T-helper 1 cells have a preponderant role in mounting protective immune responses against Tb (42, 43). Polyfunctional T cells, defined as able to produce multiple pro-inflammatory cytokines, such as IFN-γ, IL-2 and TNF-α, have been identified as correlates of protection in the mouse model of Tb (44, 45). We therefore tested the ability of the αDC-SIGN:P25 antibody in combination with αCD40, CTA1-DD or zymosan to induce this type of responses after vaccination and ex vivo restimulation with P25 (Figure 5A). hSIGN mice vaccinated with αDC-SIGN:P25 plus αCD40 only showed a mild increase in the percentage of Ag-specific IFN-γ and IL-2-producing cells among CD44+ CD4+ T cells (Figures 5B,C). In the case of CTA1-DD, we could observe a significant increase in the percentage of IFN-γ, IL-2 and TNF-α-producing cells among CD44+ CD4+ T cells in hSIGN mice compared with WT and unvaccinated controls (Figures 5B,D). Moreover, we could observe a slight but significant increase in the percentage of Th1-type polyfunctional CD4+ T cells, which co-secrete IFN-γ, IL-2 and TNF-α and are indicators of vaccine-induced immunity against Tb (Figures 5B,D). Concerning zymosan, the generation of IFN-γ, IL-2 and TNF-α-producing cells among CD44+ CD4+ T cells was significantly enhanced in hSIGN mice with respect to WT and unvaccinated controls and percentages of Th1-polyfunctional T cells were also significantly higher (Figures 5B,E). It is important to note that we obtained the strongest immune responses with zymosan. Taken together, these results suggest that DC targeting via αDC-SIGN:P25 in combination with CTA1-DD or zymosan induces immunity against Mtb via the generation of Th1-type cells and polyfunctional CD4+ T cells.

FIGURE 5
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Figure 5. Vaccination with αDC-SIGN:P25 plus αCD40, CTA1-DD or zymosan induces pro-inflammatory cytokine production. (A) Experimental scheme. WT or hSIGN mice were vaccinated i.p. at days −42, −28, and −14 with vehicle (PBS) or αDC-SIGN:P25 (10 µg) plus αCD40 (10 µg), CTA1-DD (10 µg) or zymosan (200 µg). At day 0, mice were challenged i.v. with 2 × 106 Mycobacterium bovis BCG-Ag85B. Five days later, mice were sacrificed and splenocytes were isolated and stained for intracellular cytokine production after ex vivo restimulation with P25 (30 µg/mL). (B) Representative flow cytometry plots depicting the percentage of IFN-γ+ (upper panels), IL-2+ (middle panels) and TNF-α+ (lower panels) among CD44+ CD4+ T cells. (C–E) Graphs represent percent of IFN-γ+, IL-2+, TNF-α+ and polyfunctional (IFN-γ+ IL-2+ TNF-α+) among CD44+ CD4+ T cells of mice vaccinated with (C) αCD40, (D) CTA1-DD and (E) zymosan. Each symbol represents an individual mouse and results are pooled from two experiments with 4–5 mice per group. *p < 0.05, **p < 0.01, and ***p < 0.001; two-way ANOVA with Bonferroni’s post hoc test.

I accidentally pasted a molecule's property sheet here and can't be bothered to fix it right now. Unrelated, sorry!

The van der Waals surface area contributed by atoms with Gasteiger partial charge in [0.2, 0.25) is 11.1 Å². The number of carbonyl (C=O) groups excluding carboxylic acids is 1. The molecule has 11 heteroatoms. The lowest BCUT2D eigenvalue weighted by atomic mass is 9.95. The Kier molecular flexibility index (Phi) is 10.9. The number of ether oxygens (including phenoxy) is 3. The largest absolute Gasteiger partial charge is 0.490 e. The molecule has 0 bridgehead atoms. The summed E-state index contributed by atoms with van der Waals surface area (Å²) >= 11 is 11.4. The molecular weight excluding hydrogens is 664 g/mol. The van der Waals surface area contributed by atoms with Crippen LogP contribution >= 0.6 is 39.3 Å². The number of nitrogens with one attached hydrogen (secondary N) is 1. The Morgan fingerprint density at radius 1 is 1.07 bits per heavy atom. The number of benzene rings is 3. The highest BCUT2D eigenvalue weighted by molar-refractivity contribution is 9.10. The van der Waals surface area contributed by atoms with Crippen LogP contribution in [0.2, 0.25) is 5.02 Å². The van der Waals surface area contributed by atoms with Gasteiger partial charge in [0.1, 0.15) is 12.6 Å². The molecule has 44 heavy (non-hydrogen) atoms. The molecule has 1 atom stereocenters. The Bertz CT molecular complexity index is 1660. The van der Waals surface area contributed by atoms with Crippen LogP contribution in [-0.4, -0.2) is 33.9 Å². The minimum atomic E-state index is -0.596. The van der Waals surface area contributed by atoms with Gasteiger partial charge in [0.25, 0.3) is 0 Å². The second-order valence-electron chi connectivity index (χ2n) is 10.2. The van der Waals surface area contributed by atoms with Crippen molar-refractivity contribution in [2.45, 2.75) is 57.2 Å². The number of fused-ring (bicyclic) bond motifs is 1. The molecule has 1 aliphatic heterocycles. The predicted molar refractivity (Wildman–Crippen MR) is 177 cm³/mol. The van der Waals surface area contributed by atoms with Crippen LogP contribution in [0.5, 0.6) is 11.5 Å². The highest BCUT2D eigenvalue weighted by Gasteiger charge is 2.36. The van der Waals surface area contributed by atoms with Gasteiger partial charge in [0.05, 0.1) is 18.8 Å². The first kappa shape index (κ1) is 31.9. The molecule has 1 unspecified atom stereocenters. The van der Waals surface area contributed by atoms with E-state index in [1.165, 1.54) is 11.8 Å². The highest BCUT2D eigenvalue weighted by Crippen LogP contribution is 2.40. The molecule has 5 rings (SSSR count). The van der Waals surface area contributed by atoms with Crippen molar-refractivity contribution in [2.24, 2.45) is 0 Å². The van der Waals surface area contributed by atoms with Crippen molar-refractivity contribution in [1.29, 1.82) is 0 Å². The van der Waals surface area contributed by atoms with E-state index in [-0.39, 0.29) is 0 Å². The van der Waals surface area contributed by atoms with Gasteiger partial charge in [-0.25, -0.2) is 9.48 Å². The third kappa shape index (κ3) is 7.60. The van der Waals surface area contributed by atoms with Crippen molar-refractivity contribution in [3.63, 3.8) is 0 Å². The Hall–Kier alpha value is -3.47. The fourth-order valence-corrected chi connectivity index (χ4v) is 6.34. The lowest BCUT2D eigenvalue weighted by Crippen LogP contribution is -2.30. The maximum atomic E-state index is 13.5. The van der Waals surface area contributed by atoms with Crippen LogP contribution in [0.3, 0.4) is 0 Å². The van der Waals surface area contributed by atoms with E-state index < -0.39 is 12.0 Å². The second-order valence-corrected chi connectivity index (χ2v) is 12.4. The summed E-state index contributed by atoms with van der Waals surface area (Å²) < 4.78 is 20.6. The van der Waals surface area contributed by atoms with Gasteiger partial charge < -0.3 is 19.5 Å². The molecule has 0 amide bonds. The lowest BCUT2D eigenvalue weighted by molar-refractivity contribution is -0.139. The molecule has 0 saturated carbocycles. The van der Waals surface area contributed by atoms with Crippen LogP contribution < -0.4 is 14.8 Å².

αDC-SIGN:P25 Plus Zymosan Generates Hyperactivated CD4+ T Cells

In recent years, several reports have shown that the state of differentiation and polarization of Th1 cells is important to determine their ability to control Mtb infection. Indeed, it has been demonstrated that less-polarized CD4+ T cells are more beneficial in terms of long-term protection against this pathogen (4649). Thus, we analyzed the CD4+ T-cell memory and activation profile generated by the αDC-SIGN:P25 antibody in combination with the different adjuvants according to the experimental scheme in Figure 6A. hSIGN mice vaccinated with αDC-SIGN:P25 plus zymosan showed a significant increase in the percentage of both effector memory (KLRG+ CD127+) (Figures 6B,C) and terminally differentiated effector (KLRG1+ CD127) CD4+ T cells in the blood (Figures 6B,D). On the contrary, αCD40 and CTA1-DD did not induce an increase in those populations. These results correlate with the fact that zymosan proved to be the strongest stimulus for the activation of CD4+ T cells and indicate that this adjuvant induces a rapid response upon infection with a tendency toward a more differentiated phenotype.

FIGURE 6
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Figure 6. αDC-SIGN:P25 plus zymosan generates hyperactivated CD4+ T cells. (A) Experimental scheme. WT or hSIGN mice were vaccinated i.p. at days −42, −28, and −14 with vehicle (PBS) or αDC-SIGN:P25 (10 µg) plus αCD40 (10 µg), CTA1-DD (10 µg) or zymosan (200 µg). At day 0, mice were challenged i.v. with 2 × 106 Mycobacterium bovis BCG-Ag85B. Five days later, mice were sacrificed and blood was isolated and stained for killer cell lectin-like receptor G1 (KLRG1) and CD127 surface expression. (B) Representative flow cytometry plots depicting percentage of KLRG1+ CD127+ and KLRG1+ CD127 among CD4+ T cells. (C,D) Graphs represent percent of (C) KLRG1+ CD127+ and (D) KLRG1+ CD127 among CD4+ T cells of vaccinated mice. Each symbol represents an individual mouse and results are pooled from two experiments with 4–5 mice per group. **p < 0.01 and ***p < 0.001; two-way ANOVA with Bonferroni’s post hoc test.